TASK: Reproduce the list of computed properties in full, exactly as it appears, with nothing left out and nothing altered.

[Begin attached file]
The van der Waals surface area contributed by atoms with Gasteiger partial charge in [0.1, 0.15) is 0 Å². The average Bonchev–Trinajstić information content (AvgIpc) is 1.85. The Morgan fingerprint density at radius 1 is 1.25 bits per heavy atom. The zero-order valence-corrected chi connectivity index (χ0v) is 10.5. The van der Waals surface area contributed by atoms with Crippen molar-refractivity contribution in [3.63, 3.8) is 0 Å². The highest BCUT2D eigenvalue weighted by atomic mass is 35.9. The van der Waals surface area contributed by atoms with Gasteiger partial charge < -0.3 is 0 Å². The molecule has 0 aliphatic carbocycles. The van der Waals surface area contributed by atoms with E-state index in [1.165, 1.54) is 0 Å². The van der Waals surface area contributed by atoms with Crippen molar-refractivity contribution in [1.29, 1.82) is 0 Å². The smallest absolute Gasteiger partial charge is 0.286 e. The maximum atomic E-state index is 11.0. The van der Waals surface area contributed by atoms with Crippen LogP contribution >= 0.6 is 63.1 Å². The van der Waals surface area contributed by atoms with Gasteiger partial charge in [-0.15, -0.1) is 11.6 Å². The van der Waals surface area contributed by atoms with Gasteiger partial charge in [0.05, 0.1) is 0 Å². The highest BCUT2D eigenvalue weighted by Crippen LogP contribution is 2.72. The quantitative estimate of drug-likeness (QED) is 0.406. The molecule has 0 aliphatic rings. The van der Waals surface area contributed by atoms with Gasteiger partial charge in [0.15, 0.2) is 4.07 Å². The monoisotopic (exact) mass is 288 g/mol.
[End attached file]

The van der Waals surface area contributed by atoms with Gasteiger partial charge in [0.1, 0.15) is 0 Å². The average Bonchev–Trinajstić information content (AvgIpc) is 1.85. The Morgan fingerprint density at radius 1 is 1.25 bits per heavy atom. The zero-order valence-corrected chi connectivity index (χ0v) is 10.5. The van der Waals surface area contributed by atoms with Crippen molar-refractivity contribution in [3.63, 3.8) is 0 Å². The highest BCUT2D eigenvalue weighted by atomic mass is 35.9. The van der Waals surface area contributed by atoms with Gasteiger partial charge < -0.3 is 0 Å². The molecule has 0 aliphatic carbocycles. The van der Waals surface area contributed by atoms with E-state index in [1.165, 1.54) is 0 Å². The van der Waals surface area contributed by atoms with Crippen molar-refractivity contribution in [1.29, 1.82) is 0 Å². The smallest absolute Gasteiger partial charge is 0.286 e. The maximum atomic E-state index is 11.0. The van der Waals surface area contributed by atoms with Crippen LogP contribution >= 0.6 is 63.1 Å². The van der Waals surface area contributed by atoms with Gasteiger partial charge in [-0.15, -0.1) is 11.6 Å². The van der Waals surface area contributed by atoms with Gasteiger partial charge in [0.05, 0.1) is 0 Å². The highest BCUT2D eigenvalue weighted by Crippen LogP contribution is 2.72. The quantitative estimate of drug-likeness (QED) is 0.406. The molecule has 0 aliphatic rings. The van der Waals surface area contributed by atoms with Gasteiger partial charge in [0.15, 0.2) is 4.07 Å². The monoisotopic (exact) mass is 288 g/mol.